This year, 84% of executives listed â€œlearningâ€ as an important or very important issue. This kind of attention to â€œlearningâ€ seems to be very appropriate, because learning opportunities are one of the most important drivers of employee engagement and a strong corporate culture, and are part of the overall employee value proposition, not just acquiring skills. the way.
Compared with last year, companies are more inclined to accept new technologies and new learning models. This year, 43% of companies are willing to introduce the open online learning course website (Mu.com) to the corporate learning platform, which is 13% higher than last year, and the proportion of students who are willing to introduce advanced video learning courses has increased from 5% to 15%. .
These results mark the growing recognition of executives and HR executives that â€œlearningâ€ must be combined with employee appeals to provide an innovative learning platform and customized learning content to meet the ongoing learning needs of employees. A new â€œconsumer-likeâ€ approach to employee learning is emerging that integrates design thinking, content curation, and an integrated learning model to provide learners with a learning experience that is designed throughout. However, companies face many challenges in implementing this new approach to learning. Even though companiesâ€™ investment in â€œlearningâ€ increased by 10 percentage points last year (more than $140 billion), only 37% of companies believe their learning programs are productive. In addition, only 30% of companies believe that "enterprise learning" is the main body of today's learning.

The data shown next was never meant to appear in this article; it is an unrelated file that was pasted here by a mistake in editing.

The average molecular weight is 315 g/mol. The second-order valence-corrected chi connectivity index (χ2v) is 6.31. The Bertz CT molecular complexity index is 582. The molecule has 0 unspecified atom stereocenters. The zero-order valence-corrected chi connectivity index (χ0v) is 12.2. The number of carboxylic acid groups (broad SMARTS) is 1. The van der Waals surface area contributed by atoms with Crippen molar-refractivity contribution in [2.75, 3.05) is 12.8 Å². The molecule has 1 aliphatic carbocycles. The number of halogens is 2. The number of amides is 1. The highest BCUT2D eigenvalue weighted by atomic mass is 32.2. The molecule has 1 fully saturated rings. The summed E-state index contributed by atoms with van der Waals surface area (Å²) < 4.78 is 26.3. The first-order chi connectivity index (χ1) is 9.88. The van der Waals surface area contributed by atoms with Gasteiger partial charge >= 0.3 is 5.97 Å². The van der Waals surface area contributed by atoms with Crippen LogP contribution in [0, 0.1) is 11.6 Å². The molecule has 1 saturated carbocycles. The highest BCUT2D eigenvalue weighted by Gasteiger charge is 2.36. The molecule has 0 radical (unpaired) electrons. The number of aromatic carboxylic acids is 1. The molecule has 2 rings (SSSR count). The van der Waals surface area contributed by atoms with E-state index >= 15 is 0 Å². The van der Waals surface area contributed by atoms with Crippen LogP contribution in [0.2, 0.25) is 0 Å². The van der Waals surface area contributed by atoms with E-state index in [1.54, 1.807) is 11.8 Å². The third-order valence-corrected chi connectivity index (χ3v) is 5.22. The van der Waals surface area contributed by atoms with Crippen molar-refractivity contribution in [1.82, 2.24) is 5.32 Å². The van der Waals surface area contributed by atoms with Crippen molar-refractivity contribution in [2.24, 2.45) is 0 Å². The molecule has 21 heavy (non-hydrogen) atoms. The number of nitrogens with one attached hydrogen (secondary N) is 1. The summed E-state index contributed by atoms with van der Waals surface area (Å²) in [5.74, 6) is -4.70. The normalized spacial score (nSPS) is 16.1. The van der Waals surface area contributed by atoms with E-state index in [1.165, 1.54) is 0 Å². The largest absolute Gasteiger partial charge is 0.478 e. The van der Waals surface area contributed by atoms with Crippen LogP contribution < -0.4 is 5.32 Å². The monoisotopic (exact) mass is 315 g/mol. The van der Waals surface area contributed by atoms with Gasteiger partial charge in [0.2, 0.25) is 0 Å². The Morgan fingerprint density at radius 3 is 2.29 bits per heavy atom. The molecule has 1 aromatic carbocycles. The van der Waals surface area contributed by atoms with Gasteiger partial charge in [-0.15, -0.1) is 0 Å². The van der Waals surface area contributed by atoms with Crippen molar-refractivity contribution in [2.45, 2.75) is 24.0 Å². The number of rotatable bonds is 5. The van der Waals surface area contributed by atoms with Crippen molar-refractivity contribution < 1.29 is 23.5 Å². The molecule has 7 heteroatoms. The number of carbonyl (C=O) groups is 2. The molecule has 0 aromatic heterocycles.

6, design thinking